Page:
Any country heavily engaged in financial services bears the responsibility and a commitment to the international community of which it is intricately involved, the financial institutions operating within its borders, the clients which it serves and its citizens which rely on the sustainability of the industry for continued economic development. The Bahamas is such a country. The Bahamas has always sought to provide superior financial products and services and a world class client experience. It has proven itself to be nimble and responsive to global changes – always mindful of the need to adhere to international standards with respect to compliance, cooperation and transparency. This is complemented by the fact that The Bahamas is not only somewhere that offers bespoke private wealth management, it is also a beautiful place to live and work in.
The need to be a responsible international financial service provider is not seen as a heavy burden to those engaged in financial services. Rather, it is embraced as a sacred pact with the many stakeholders who have come to rely on and recognize the Bahamas for its financial services acumen over the years.
Four vital features at the heart of what distinguishes The Bahamas as an international financial centre of significance are: Regulation, Expertise, Innovation and Location. Everything The Bahamas offers is defined by these four words. Everything that comprises The Bahamas’ value proposition and continued success as a leading international financial services centre is guided by these distinguishing factors.
The strong regulatory regime that characterises the financial services sector ensures that the Integrity of The Bahamas as an international financial centre is maintained. As a sovereign nation for more than 40 years, successive governments have consistently demonstrated the country’s commitment to international best practices, cooperation in the administration of justice, international tax transparency, anti-money laundering and the countering of financial terrorism initiatives. Bahamian regulators are well regarded and active partners with international peer groups and agencies. There is collaboration between government and the private sector to ensure that The Bahamas remains a well regulated, blue chip international financial centre. In fact, The Bahamas Financial Services Board (BFSB) was established in 1998 to create a public-private partnership and forum for open dialogue about the challenges and opportunities facing the country’s second most important economic sector. The integrity of the jurisdiction is evidenced by the following:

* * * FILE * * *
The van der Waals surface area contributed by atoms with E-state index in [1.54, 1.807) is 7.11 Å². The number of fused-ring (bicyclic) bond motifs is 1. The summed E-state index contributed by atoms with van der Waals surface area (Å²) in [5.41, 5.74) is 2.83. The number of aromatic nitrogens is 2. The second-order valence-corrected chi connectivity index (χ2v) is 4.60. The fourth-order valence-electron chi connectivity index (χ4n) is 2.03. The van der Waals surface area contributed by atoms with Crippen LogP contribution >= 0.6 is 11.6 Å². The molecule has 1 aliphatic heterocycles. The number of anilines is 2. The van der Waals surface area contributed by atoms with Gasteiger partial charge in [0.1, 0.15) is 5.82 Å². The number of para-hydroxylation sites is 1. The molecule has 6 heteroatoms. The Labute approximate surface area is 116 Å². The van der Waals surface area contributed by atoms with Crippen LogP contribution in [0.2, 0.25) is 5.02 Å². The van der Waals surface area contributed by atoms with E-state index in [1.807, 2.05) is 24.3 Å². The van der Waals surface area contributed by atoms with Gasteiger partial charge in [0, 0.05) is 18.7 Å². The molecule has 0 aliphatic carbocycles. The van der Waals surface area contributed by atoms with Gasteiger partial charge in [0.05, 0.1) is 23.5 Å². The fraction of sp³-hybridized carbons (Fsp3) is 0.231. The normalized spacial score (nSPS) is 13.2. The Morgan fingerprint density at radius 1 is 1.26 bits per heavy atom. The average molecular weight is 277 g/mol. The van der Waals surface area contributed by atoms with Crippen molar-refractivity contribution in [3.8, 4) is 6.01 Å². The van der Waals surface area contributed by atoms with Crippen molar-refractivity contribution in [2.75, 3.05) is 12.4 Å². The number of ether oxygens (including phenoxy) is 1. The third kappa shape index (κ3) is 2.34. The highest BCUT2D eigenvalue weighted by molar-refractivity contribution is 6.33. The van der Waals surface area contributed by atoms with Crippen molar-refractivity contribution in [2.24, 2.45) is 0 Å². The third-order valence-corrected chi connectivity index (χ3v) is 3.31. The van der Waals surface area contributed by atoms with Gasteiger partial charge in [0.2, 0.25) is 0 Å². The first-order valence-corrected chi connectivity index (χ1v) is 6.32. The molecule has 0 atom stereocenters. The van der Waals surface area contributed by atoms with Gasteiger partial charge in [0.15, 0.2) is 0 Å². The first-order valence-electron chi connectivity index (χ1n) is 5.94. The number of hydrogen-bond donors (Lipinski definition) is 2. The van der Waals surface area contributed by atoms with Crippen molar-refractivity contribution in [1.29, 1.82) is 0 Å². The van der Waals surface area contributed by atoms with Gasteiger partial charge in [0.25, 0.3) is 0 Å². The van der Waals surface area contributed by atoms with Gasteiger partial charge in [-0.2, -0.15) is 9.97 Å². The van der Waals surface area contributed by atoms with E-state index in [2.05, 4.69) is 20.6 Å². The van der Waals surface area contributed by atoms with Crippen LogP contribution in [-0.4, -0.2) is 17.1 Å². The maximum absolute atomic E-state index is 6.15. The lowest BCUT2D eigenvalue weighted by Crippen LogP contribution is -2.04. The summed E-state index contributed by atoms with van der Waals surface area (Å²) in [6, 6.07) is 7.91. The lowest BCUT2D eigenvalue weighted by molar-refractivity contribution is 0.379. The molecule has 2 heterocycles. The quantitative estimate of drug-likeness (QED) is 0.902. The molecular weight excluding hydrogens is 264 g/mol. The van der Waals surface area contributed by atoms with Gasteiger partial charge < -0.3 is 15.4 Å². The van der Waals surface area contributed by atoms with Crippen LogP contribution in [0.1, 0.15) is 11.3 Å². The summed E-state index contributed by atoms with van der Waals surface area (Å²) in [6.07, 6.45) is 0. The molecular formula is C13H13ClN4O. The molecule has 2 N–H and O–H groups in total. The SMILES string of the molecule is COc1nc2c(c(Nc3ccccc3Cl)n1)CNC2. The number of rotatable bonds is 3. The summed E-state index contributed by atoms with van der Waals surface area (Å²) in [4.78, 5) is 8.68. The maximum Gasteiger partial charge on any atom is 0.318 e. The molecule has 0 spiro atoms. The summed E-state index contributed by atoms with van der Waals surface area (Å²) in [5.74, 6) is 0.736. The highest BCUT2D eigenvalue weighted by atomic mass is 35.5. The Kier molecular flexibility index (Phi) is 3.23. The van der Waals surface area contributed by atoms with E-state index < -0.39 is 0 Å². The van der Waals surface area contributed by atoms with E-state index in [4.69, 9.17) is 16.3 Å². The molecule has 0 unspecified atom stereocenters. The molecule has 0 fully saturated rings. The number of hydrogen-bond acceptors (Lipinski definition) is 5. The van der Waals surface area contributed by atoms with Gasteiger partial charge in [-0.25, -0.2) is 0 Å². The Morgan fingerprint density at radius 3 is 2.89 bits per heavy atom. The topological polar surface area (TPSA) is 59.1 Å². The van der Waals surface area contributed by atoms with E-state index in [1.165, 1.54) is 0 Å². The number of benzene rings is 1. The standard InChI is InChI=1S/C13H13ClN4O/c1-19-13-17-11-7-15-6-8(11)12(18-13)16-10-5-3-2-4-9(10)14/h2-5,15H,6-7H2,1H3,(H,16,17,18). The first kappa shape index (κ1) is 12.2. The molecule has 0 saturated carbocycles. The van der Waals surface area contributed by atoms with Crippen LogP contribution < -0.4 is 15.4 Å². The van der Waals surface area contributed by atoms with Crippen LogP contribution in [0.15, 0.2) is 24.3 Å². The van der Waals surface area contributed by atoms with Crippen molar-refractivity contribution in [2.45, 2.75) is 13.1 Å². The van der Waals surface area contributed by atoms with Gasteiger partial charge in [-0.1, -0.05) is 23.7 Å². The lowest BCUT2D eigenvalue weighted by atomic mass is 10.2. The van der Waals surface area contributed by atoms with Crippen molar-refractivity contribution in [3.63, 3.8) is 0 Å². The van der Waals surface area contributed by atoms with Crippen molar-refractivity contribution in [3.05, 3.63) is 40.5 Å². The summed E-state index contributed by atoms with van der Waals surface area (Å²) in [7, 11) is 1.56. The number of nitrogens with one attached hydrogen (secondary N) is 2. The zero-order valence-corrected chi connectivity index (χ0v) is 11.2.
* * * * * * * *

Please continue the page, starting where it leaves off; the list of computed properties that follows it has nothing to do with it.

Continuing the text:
* A strong anti-money laundering, counter financing of terrorism Regime;
* Tax Transparency and Cooperation
* US Foreign Accounts Tax Compliance Act implemented (FATCA Compliance); and
* Commitment to Automatic Exchange of Information/The Common Reporting Standard
**A Strong Anti-Money Laundering (AML) and Counter-financing of Terrorism (CFT) Regime:**
The Bahamas always has been committed to complying with international best practice and has fared well in its Phase II ‘Peer Reviews’ by the OECD’s Global Forum. In fact, The Bahamas has been deemed “largely compliant” with the OECD’s existing standard of exchange of information on request. The jurisdiction has gone on record with its intention of attaining and maintaining *”the very highest levels of conduct as a clean jurisdiction, complying with the highest standards to prevent the abuse of its financial system by money launderers and criminal elements”*. It has committed to satisfying recommendations coming out of the Caribbean Financial Action Task Force (CFATF), and Financial Action Task Force (FATF) in relation to simplifying and making more efficient The Bahamas’ cooperation with foreign jurisdictions in legal proceedings. Some of the key elements from the rounds of The Bahamas’ regulatory reform are as follows:
* In 2000 The Bahamas eliminated bearer shares;
* Since 2001, there is the filing of a register of directors and officers;
* The law mandates that financial institutions have Know Your Client/Client Due Diligence as well as Counter Financing of terrorism processes. Further, regulators have issued guidelines to industry outlining best practices for verifying customer identity and for developing anti-money laundering procedures and measures to prevent terrorist financing;
* There is a regulatory framework for the reporting and investigation of suspicious transactions;
* There are independent inspections and regulatory examinations of financial service providers including corporate service providers for compliance with AML/CFT laws;
* The 2000 legislative restructuring included the Evidence (Proceedings in Other Jurisdictions) Act and the Criminal Justice (International Cooperation) Act. The former regulates cooperation by Bahamian courts in civil matters while the latter regulates such cooperation in criminal matters. The 2000 legislative restructuring included the Evidence (Proceedings in Other Jurisdictions) Act and the Criminal Justice (International Cooperation) Act. The former regulates cooperation by Bahamian courts in civil matters while the latter regulates such cooperation in criminal matters.
**Tax Transparency and Cooperation:**
In order to meet international standards for transparency and tax cooperation, The Bahamas has entered into 33 Tax Information Exchange Agreements (TIEAs). On March 20, 2010, The Bahamas achieved the G20 standard on Transparency and Cooperation in Tax Matters. This standard was first promulgated by the Organisation for Economic Cooperation and Development (“OECD”) in the 1990s. In 1998, the OECD sought to have 40 plus countries, including The Bahamas, adopt this standard. The Bahamas, in a 1999 presentation to the OECD, insisted on a level playing field. This principle was formally accepted by the OECD in 2002 and represented in a communiqué issued by The Bahamas in 2002.